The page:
I think it’s important for those of us in leadership positions to be able to reach out across those boundaries that divide people in society. Make a sincere effort to listen to those whose experience is different and to build those relationships of trust which enable you to have some of those more challenging conversations that can help us find those places of compromise in between the extremes of public opinion. I saw that as an opportunity that would be good for the YWCA and frankly, good for a number of the advocacy initiatives that I have long championed things like women’s equality, access to high-quality universal childcare. I was careful not to be a one-trick pony and focus only on those things. I made a sincere effort to educate myself about the issues facing the business community, to understand them more deeply than I had and to play a role in supporting them.
Both in that role and your current role, looking at the not-for-profit or social profit sector, has it changed your perspective of what of the sector and the work that happens on a day-to-day basis?
Do you mean being with the Board of Trade?
Being in the Board of Trade and of course, being Lieutenant Governor, does that change your perspective on the social profit sector?
I think your views are always informed by the experiences that you have. Fundamentally, my belief in the importance of the nonprofit sector, the importance of the work done is certainly undiminished. I attempt to use a different platform to continue to bring profile to what are foundational issues in our society that need and deserve attention. It’s approaching it from a different perspective and platform. One of the challenges for someone like me is I’m comfortable and I enjoy debating policy ideas and options, but as a left-handed governor, one needs to be a bit more circumspect about that. Nonetheless, I can always use evidence-based to bring high profile issues, which are important. I can bring people together to have honest conversations, bring people whose views may be different together in a confidential environment where they can safely discuss some of those pinch points in society and decision-making. I’ve certainly tried to do that in my current role.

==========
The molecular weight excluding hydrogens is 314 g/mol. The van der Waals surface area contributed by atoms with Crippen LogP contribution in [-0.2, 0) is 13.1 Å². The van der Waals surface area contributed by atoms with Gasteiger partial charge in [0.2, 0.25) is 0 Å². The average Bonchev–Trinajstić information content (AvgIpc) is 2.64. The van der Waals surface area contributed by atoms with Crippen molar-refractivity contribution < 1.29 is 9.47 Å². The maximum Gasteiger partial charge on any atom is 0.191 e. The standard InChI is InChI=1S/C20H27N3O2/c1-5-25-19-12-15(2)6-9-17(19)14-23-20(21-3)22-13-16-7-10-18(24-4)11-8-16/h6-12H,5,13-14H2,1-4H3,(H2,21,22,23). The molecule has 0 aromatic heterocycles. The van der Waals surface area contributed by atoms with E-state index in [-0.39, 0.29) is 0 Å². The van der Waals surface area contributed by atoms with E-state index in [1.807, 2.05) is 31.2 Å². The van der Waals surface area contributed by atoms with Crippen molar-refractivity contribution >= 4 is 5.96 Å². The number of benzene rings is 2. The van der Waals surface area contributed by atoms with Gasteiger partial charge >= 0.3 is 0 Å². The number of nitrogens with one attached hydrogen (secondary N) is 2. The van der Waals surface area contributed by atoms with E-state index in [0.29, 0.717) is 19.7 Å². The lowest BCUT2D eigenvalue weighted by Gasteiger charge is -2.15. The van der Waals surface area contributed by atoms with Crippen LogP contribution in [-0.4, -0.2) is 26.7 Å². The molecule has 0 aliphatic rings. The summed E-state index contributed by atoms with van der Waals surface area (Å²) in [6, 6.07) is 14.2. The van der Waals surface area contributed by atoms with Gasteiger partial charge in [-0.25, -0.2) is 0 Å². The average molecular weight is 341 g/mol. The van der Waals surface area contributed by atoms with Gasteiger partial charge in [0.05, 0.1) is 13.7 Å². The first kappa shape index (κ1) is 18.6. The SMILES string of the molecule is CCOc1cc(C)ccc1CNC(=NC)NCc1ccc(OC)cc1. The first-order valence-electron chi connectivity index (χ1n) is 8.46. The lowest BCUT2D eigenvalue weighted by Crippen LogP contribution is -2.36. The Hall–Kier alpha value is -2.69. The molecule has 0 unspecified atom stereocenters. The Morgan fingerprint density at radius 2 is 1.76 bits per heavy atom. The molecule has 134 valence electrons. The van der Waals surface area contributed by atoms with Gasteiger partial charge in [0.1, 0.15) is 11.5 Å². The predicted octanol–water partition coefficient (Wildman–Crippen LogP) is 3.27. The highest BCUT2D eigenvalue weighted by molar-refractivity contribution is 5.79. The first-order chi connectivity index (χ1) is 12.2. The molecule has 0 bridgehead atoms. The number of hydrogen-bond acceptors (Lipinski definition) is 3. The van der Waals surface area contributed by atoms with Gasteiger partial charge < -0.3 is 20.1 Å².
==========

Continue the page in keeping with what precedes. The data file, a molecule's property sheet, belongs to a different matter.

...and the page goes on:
Speaking of pinch points has been quite a few over this first year of the pandemic and this marathon where we can’t quite see the finish line yet. The issues that you’ve been the champion and advocate for, the affordable childcare and women’s equality, have been negatively impacted through this pandemic. As you’ve watched that happen, what can we do or what should we be doing both as a sector and as a society to address those issues better?
There’s no question that women have suffered disproportionately as a function of the pandemic in terms being much more likely to give up gainful employment in order to take care of those domestic responsibilities and the care of children. We’ve also seen similarly indigenous black people of color who have suffered from a health perspective and unemployment perspective to a much greater degree. These things are realities that people who are taking risks on behalf of the rest of us are people who fall into those categories.
I think the important thing is to continue to raise awareness of that. I see a fair bit of that happening. I worry about the K-shaped recovery, where people who are in privileged positions who continue to have income, who are able to work from home and are essentially safe. They are doing very well and have seen their lives not that much interrupted, except for the exhaustion that comes from endless Zoom meetings, and the loss of that personal engagement and the ability to be close with our friends and to hug people, even shaking hands. That’s a different level. People who are in frontline healthcare positions, the people who are working in shelters and nonprofit housing, for example, transition housing, supporting women who are leaving violence. These people are at much greater risk.